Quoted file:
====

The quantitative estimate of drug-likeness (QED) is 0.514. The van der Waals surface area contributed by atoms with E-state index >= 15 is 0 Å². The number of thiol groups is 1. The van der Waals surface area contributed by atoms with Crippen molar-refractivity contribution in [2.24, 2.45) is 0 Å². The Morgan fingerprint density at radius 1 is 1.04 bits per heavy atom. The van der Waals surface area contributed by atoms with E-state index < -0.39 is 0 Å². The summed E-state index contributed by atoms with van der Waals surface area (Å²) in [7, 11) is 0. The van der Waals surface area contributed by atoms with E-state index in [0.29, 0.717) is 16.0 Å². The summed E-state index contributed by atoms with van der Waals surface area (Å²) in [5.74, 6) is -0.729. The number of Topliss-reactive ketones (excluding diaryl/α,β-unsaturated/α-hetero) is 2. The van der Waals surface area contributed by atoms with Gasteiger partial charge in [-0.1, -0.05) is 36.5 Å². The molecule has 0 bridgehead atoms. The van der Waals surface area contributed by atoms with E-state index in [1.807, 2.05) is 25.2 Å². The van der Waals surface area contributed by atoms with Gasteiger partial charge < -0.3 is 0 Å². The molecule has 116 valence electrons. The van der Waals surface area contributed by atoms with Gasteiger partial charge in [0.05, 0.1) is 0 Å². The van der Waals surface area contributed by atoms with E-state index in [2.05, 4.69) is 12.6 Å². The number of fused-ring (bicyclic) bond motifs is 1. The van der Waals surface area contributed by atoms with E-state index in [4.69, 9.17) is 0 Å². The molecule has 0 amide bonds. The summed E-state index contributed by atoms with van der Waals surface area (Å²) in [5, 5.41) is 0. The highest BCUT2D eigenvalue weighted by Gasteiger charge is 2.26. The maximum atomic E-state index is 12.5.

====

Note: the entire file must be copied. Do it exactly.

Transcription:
The quantitative estimate of drug-likeness (QED) is 0.514. The van der Waals surface area contributed by atoms with E-state index >= 15 is 0 Å². The number of thiol groups is 1. The van der Waals surface area contributed by atoms with Crippen molar-refractivity contribution in [2.24, 2.45) is 0 Å². The Morgan fingerprint density at radius 1 is 1.04 bits per heavy atom. The van der Waals surface area contributed by atoms with E-state index < -0.39 is 0 Å². The summed E-state index contributed by atoms with van der Waals surface area (Å²) in [7, 11) is 0. The van der Waals surface area contributed by atoms with E-state index in [0.29, 0.717) is 16.0 Å². The summed E-state index contributed by atoms with van der Waals surface area (Å²) in [5.74, 6) is -0.729. The number of Topliss-reactive ketones (excluding diaryl/α,β-unsaturated/α-hetero) is 2. The van der Waals surface area contributed by atoms with Gasteiger partial charge in [-0.1, -0.05) is 36.5 Å². The molecule has 0 bridgehead atoms. The van der Waals surface area contributed by atoms with E-state index in [1.807, 2.05) is 25.2 Å². The van der Waals surface area contributed by atoms with Gasteiger partial charge < -0.3 is 0 Å². The molecule has 116 valence electrons. The van der Waals surface area contributed by atoms with Gasteiger partial charge in [0.05, 0.1) is 0 Å². The van der Waals surface area contributed by atoms with E-state index in [2.05, 4.69) is 12.6 Å². The number of fused-ring (bicyclic) bond motifs is 1. The van der Waals surface area contributed by atoms with E-state index in [4.69, 9.17) is 0 Å². The molecule has 0 amide bonds. The summed E-state index contributed by atoms with van der Waals surface area (Å²) in [5, 5.41) is 0. The highest BCUT2D eigenvalue weighted by Gasteiger charge is 2.26. The maximum atomic E-state index is 12.5.